As we head towards the General Assembly next week, my hope and prayer is that we will deal with the important issues – one of which is how we reach the hundreds of thousands of people who live in Scotland’s schemes. To my mind, it is fanciful to think that the Free Church will be able to do this. We will need to partner with others. The Lord has provided us with a great opportunity to partner with Twenty Schemes. The three Fere Church men interviewed by Mez above are a great credit to the church – and we must do the utmost we can to support them. They are getting considerable support from outwith – but I would argue that it is essential that they get more from within.
Apart from the main reason – that the people in Scotland’s schemes need Christ – there is another reason that should be true but often isn’t. Presbyterianism should be ideal for planting new churches in poor areas. Why? Because it is a fundamental principle for the Free Church that the strong support the weak. We believe that the value of a ministry is not determined by the size of your church, or its givings. If you want to understand this a bit more, read Chalmers famous six lectures on the Establishment, where he argued for churches being set up in poorer areas and pointed out that independency would result in far more churches in richer areas.
My fear is that we have both forgotten our history and don’t really care. It is absurd that our church planters in poorer areas have to look for funding from the US. If the Free Church does not exist for the poor – I wonder what we do exist for? By the way – it’s not just that we should support the Free Church men who are working with Twenty Schemes; in the spirit of Christian generosity and biblical ecumenism, we should be helping the Baptists and others as well.
Another reason that our Presbyterianism is so helpful for church planting is shown in the video above. Andrew Mathison, a 20 Schemes Church planter in Lochee in Dundee, had, in an earlier interview, stated that he would not accept Presbyterians into membership, because he is the pastor of a Baptist church. Andy is a good man who is doing a good work and he is being consistent with his Baptist and independent principles. May the Lord richly bless him. Because they are an independent church, whose doctrine can be voted on by the membership, they have to ensure that all members who join do sign up to that doctrine. But that makes the task of church planting in the schemes harder – because it means you cannot accept into membership, Christians who have different views.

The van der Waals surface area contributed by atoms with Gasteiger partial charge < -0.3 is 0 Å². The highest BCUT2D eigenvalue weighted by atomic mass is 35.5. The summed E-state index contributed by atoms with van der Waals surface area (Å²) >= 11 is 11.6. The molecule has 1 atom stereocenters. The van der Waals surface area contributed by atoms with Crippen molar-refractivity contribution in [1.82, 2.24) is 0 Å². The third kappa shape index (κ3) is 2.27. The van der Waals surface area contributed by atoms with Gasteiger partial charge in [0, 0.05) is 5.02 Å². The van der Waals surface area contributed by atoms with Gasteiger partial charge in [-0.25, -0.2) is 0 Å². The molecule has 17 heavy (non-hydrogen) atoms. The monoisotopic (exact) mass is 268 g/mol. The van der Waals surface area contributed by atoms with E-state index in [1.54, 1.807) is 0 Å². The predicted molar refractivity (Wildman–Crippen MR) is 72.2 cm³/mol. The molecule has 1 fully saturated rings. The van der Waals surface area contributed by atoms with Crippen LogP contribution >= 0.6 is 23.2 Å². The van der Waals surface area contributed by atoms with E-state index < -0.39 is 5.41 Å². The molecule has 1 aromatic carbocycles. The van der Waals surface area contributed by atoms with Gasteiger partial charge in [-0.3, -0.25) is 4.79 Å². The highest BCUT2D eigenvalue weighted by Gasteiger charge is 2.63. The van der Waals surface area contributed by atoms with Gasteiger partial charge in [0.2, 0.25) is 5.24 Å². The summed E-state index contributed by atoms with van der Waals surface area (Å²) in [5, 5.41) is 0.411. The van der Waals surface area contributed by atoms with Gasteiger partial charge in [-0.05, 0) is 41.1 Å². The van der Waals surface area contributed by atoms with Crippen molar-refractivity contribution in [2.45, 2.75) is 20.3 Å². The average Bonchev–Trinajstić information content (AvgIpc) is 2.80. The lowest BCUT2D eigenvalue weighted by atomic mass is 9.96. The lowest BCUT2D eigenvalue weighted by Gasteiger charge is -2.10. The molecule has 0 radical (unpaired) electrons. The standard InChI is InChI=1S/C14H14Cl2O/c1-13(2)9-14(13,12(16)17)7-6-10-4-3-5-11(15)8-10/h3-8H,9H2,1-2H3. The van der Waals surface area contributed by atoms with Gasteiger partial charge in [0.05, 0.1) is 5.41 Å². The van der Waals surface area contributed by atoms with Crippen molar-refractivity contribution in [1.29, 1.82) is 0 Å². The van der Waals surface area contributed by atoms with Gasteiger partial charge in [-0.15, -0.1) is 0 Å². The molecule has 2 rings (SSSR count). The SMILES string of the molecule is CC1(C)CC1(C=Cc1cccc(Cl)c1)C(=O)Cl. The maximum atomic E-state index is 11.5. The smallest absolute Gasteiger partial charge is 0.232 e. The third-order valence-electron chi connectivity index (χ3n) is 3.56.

In the Presbyterian setup, we have a different perspective which is more conducive to church planting. Why? Because any believer can be a member of the Free Church, no matter what they believe on secondary issues. Thus in St Peters we have Baptists, Pentecostals, Anglicans, Charismatics and several other shades of Christianity. How does this not result in factions and anarchy? Because only those who sign up to our Confession of Faith can become office bearers. Our doctrine is determined by our elders (and the wider church), not by congregational meetings – or constitutions that can be changed. This allows us to be flexible in admitting to membership, whilst retaining church discipline and doctrine.
“Secondly, these ‘indifferent’ matters, therefore, are not the grounds on which we admit someone to church membership.” Lloyd Jones – Romans 14 p. 25).
Be that as it may – I love the interview above and I hope you will take the time to listen to it and benefit from it as much as I did. There is great hope for Scotland when the Lord is calling such young men to serve him in the hard places!
And for those who are prepared to criticise Twenty Schemes (and as with all organisations and churches there will be plenty to criticise) I leave you with D L Moody’s riposte when someone complained about his evangelism: ” You may be right, but I prefer the way I evangelise, to the way you don’t”. Mez McConnel may be an outsider to Scotland – but sometimes it takes outsiders to show us the way. I thank God for him – and I hope that we will have 200 scheme churches in Scotland – not just 20. Can the Free Church not set a goal of having 20 Free Churches as part of that great movement? Can we not follow the trail that Twenty Schemes have blazed?
PS. In the interests of full disclosure one of the men above is my son…guess which!